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Celebrating the anniversary of the first MPEG standard

For the first 10 years, the cadence of MPEG meeting was March-July November. In addition to these 3 meetings per year, a number of other meetings were added to cope with the hectic rhythms of development of the first standards. The total number of meetings was 43, which makes about 4 meetings a year. If we consider that MPEG had 130 meetings, i.e., 32 years, until its end in 2020, the average meeting frequency remained constant at 4 per year. So the pace of development of MPEG standards kept on being hectic :-). This does not include the ad hoc group meetings. In the early days of MPEG I kept track of them, but eventually gave up. My estimate is that there were about 200-300 ad hoc group meetings in total.

It so happened that the first two MPEG standards – MPEG-1 and MPEG-2 – were approved in November. This November I want to celebrate the 29th anniversary of MPEG-1.

In the collective imagination, MPEG-1 is the younger and less famous brother compared to MPEG-2 with its towering importance. I am not going to make a competition between the two because all MPEG standards are my kids, but I should like to emphasise that MPEG-1 has several merits of its own.

  1. It was the first standard produced by a group that had come out of the physical nothing, saying something that by now no one world dispute but that until then no one had proposed, namely that digital media made sense a lot of sense for entertainment and little sense for communication. Of course the consumer electronic industry was very keen on having digital media standards, but they were constitutionally unable to get together and agree on one. For the members of that industry, standards could only be the result of the ratification of a proprietary product blessed by market success.
  2. Therefore the second merit of MPEG-1 was that, in spite of not having a constituency, actually, having one “against”, MPEG could see the light, thrive and produce standards. Mind you, these things never “happen”. They are made to happen and very often there are many “midwifes”. In the case of MPEG, this is an initial list.
    1. I was one. I never told the story of the little effort that I put into MPEG. Maybe one day I will do it.
    2. Another was Cesare Mossotto, the director of CSELT (when it was still in existence, it was the research centre of Telecom Italia). Cesare, in spite of having spent a sizeable part of his professional life in ITU-T working on signalling, supported me (I dare not say that at the beginning he believed in the success of the enterprise I had undertaken).
    3. Still another was Hiroshi Yasuda of NTT who, was the founder and chair of JPEG and offered a cradle to the infant MPEG. Hiroshi also played an important role when he defended MPEG against “Herod” who had taken the form of Roland Zavada of the then all-powerful (in the still and moving image space) Kodak and chair of a high-level ISO group coordinating image-related matters. Rollie had come to “inspect” this unheard-of group of experts dealing with Moving Pictures – which he had taken to mean Motion Pictures – with a membership growing at every meeting like mushrooms.
    4. A sizeable part of the group of people attending the COST 211 group, a European collaborative project that had started with the goal of a 2 Mbit/s videoconference standard, which was at least curious of this unexpected group and added momentum.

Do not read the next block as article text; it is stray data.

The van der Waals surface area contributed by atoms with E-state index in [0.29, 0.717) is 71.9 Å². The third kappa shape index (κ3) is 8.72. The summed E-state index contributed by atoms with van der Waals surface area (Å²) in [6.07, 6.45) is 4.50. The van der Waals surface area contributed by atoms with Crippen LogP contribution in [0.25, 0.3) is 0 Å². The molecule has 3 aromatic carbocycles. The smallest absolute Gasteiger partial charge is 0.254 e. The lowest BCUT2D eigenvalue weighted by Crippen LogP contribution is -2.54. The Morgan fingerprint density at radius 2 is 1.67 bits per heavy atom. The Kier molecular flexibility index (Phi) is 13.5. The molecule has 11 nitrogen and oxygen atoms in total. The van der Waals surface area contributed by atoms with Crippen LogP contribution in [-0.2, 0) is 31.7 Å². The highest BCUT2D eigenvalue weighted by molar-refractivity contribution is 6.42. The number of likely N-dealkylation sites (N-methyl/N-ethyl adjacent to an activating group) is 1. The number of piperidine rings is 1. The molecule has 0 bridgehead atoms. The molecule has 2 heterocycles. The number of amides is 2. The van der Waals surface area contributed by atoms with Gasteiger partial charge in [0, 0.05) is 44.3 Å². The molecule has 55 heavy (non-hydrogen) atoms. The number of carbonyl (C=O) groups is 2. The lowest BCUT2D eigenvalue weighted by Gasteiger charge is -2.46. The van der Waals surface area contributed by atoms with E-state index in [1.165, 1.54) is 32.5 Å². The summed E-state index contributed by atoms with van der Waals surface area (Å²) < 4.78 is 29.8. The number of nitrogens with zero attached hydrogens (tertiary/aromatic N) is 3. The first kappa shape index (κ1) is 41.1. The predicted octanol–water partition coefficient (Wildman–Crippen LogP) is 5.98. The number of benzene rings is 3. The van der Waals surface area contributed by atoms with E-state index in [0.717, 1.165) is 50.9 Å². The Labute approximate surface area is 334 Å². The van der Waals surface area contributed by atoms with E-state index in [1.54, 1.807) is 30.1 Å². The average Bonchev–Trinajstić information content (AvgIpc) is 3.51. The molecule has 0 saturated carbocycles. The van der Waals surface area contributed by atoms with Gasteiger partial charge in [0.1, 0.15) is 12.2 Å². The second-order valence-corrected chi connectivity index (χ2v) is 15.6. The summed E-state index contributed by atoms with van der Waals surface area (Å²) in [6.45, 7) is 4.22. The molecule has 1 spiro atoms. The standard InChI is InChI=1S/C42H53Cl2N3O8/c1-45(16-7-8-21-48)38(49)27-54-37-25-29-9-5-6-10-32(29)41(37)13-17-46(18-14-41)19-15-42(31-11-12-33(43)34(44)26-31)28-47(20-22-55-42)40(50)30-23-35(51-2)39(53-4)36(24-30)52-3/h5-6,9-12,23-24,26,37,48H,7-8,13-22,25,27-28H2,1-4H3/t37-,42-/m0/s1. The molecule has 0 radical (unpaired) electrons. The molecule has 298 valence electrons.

5. Some friends at COST 211 and a few others joined the ESPRIT COMIS (COding of Moving Images for Storage) project that I launched to support the MPEG-1 standardisation project and promote its exploitation by the European industry.
  3. The third merit was to handle digital media as opposed to handling video and audio, digital or otherwise. Today people take it for granted that media have to be managed in a unitary fashion, but at that time, in companies and standards bodies alike, audio and video were in separate, sometimes remote, departments. In ITU-T they were even in different Study Groups and in IEC in different Subcommittees.
  4. The fourth merit was to effect a generation change in media transport technologies. When the ITU-T developed the videophone multiplexer it used technologies – Frame, Multiframe, Supermultiframe – that had their origins in the 1960’s when the digital speech multiplexers were investigated. MPEG-1 adopted a modern packet multiplexer that eventually influenced the MPEG-2 Transport and Program Stream and laid the foundations of such big results as DASH and CMAF.
  5. The fifth merit was to be the first digital media standard to have mass-market impact. Of course ITU-T G.711 (digital speech) and Red Book compact disc (digital audio) had an enormous impact, but they “just” digitised the analogue speech and audio signals (that was a big thing, though). ITU-T H.120 (the standard that ratified the COST 211 codec) and H.261 did apply compression (to make what I call digital media), but the total number of pieces of the former is less than 100 and I doubt that the total number of the latter is more than 1.000. About 1,000,000 Video CD players, that use MPEG-1 Video and MPEG-1 Audio Layer II (MP2), were sold.
  6. The sixth merit was to use digital technology not just for the purpose of making better what was already good, but to make innovative use of digital media. When MPEG approved MPEG-1 on the 2nd of November 1992, there were people still objecting to making a standard of such a complex audio coding like MPEG Audio Layer III, aka MP3. They had their own agenda, but they were right. While MP2 had a preferential route to DAB (Digital Audio Broadcasting) product which implied changing the broadcast infrastructure, MP3 had a hard time to emerge. Until, I mean, a software codec was developed and spread like wildfire. It changed an infrastructure – record distribution – and humans’ relationship with music forever.